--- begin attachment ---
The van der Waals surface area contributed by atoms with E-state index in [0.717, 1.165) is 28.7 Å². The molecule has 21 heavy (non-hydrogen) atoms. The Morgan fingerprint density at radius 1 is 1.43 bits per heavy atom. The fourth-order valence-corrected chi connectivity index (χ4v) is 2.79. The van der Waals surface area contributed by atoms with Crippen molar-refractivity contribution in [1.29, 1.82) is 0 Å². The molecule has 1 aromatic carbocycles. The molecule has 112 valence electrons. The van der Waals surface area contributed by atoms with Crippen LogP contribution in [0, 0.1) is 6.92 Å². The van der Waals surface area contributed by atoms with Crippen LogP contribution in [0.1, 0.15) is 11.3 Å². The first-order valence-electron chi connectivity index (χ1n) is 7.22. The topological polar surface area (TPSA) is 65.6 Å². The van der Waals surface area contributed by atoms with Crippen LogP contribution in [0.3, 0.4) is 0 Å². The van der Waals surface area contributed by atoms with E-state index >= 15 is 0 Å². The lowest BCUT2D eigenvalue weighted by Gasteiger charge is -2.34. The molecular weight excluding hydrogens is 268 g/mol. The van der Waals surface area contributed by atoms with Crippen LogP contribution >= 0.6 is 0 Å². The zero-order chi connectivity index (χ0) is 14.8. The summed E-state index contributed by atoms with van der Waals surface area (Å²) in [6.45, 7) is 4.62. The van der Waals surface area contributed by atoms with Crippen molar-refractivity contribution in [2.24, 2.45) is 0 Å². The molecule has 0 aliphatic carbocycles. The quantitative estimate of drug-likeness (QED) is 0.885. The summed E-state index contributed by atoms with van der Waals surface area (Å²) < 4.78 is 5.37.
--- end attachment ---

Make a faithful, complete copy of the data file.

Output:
The van der Waals surface area contributed by atoms with E-state index in [0.717, 1.165) is 28.7 Å². The molecule has 21 heavy (non-hydrogen) atoms. The Morgan fingerprint density at radius 1 is 1.43 bits per heavy atom. The fourth-order valence-corrected chi connectivity index (χ4v) is 2.79. The van der Waals surface area contributed by atoms with Crippen molar-refractivity contribution in [1.29, 1.82) is 0 Å². The molecule has 1 aromatic carbocycles. The molecule has 112 valence electrons. The van der Waals surface area contributed by atoms with Crippen LogP contribution in [0, 0.1) is 6.92 Å². The van der Waals surface area contributed by atoms with Crippen LogP contribution in [0.1, 0.15) is 11.3 Å². The first-order valence-electron chi connectivity index (χ1n) is 7.22. The topological polar surface area (TPSA) is 65.6 Å². The van der Waals surface area contributed by atoms with Crippen LogP contribution in [0.3, 0.4) is 0 Å². The van der Waals surface area contributed by atoms with E-state index >= 15 is 0 Å². The lowest BCUT2D eigenvalue weighted by Gasteiger charge is -2.34. The molecular weight excluding hydrogens is 268 g/mol. The van der Waals surface area contributed by atoms with Crippen LogP contribution >= 0.6 is 0 Å². The zero-order chi connectivity index (χ0) is 14.8. The summed E-state index contributed by atoms with van der Waals surface area (Å²) in [6.45, 7) is 4.62. The van der Waals surface area contributed by atoms with Crippen molar-refractivity contribution in [2.24, 2.45) is 0 Å². The molecule has 0 aliphatic carbocycles. The quantitative estimate of drug-likeness (QED) is 0.885. The summed E-state index contributed by atoms with van der Waals surface area (Å²) < 4.78 is 5.37.